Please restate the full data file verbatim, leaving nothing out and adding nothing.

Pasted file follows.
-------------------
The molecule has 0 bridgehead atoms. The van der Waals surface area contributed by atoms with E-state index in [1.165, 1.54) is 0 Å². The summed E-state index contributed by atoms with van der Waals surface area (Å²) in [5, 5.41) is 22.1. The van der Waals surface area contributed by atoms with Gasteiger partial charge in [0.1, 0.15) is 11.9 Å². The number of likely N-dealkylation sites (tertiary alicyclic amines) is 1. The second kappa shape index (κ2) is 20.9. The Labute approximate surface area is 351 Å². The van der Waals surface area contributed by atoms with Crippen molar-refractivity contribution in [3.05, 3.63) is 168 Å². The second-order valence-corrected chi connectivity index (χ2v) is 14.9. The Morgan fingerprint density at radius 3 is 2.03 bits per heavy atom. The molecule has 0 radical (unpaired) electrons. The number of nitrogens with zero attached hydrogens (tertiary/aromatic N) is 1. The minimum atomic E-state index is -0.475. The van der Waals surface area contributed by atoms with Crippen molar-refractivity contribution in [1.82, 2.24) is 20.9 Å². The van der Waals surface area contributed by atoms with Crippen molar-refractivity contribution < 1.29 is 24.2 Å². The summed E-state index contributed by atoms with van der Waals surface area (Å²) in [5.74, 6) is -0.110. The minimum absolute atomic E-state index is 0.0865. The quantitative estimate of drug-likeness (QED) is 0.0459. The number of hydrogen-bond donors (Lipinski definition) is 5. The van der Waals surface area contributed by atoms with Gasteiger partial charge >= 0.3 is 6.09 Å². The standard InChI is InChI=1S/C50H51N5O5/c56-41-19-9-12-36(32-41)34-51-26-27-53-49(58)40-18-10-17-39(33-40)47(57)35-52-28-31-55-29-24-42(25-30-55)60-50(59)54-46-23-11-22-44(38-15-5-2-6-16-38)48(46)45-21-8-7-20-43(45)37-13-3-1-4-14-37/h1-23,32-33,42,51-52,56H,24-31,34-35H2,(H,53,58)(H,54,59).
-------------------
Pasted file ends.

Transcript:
The molecule has 0 bridgehead atoms. The van der Waals surface area contributed by atoms with E-state index in [1.165, 1.54) is 0 Å². The summed E-state index contributed by atoms with van der Waals surface area (Å²) in [5, 5.41) is 22.1. The van der Waals surface area contributed by atoms with Gasteiger partial charge in [0.1, 0.15) is 11.9 Å². The number of likely N-dealkylation sites (tertiary alicyclic amines) is 1. The second kappa shape index (κ2) is 20.9. The Labute approximate surface area is 351 Å². The van der Waals surface area contributed by atoms with Crippen molar-refractivity contribution in [3.05, 3.63) is 168 Å². The second-order valence-corrected chi connectivity index (χ2v) is 14.9. The Morgan fingerprint density at radius 3 is 2.03 bits per heavy atom. The molecule has 0 radical (unpaired) electrons. The number of nitrogens with zero attached hydrogens (tertiary/aromatic N) is 1. The minimum atomic E-state index is -0.475. The van der Waals surface area contributed by atoms with Crippen molar-refractivity contribution in [1.82, 2.24) is 20.9 Å². The van der Waals surface area contributed by atoms with Crippen molar-refractivity contribution < 1.29 is 24.2 Å². The summed E-state index contributed by atoms with van der Waals surface area (Å²) in [5.74, 6) is -0.110. The minimum absolute atomic E-state index is 0.0865. The quantitative estimate of drug-likeness (QED) is 0.0459. The number of hydrogen-bond donors (Lipinski definition) is 5. The van der Waals surface area contributed by atoms with Gasteiger partial charge >= 0.3 is 6.09 Å². The standard InChI is InChI=1S/C50H51N5O5/c56-41-19-9-12-36(32-41)34-51-26-27-53-49(58)40-18-10-17-39(33-40)47(57)35-52-28-31-55-29-24-42(25-30-55)60-50(59)54-46-23-11-22-44(38-15-5-2-6-16-38)48(46)45-21-8-7-20-43(45)37-13-3-1-4-14-37/h1-23,32-33,42,51-52,56H,24-31,34-35H2,(H,53,58)(H,54,59).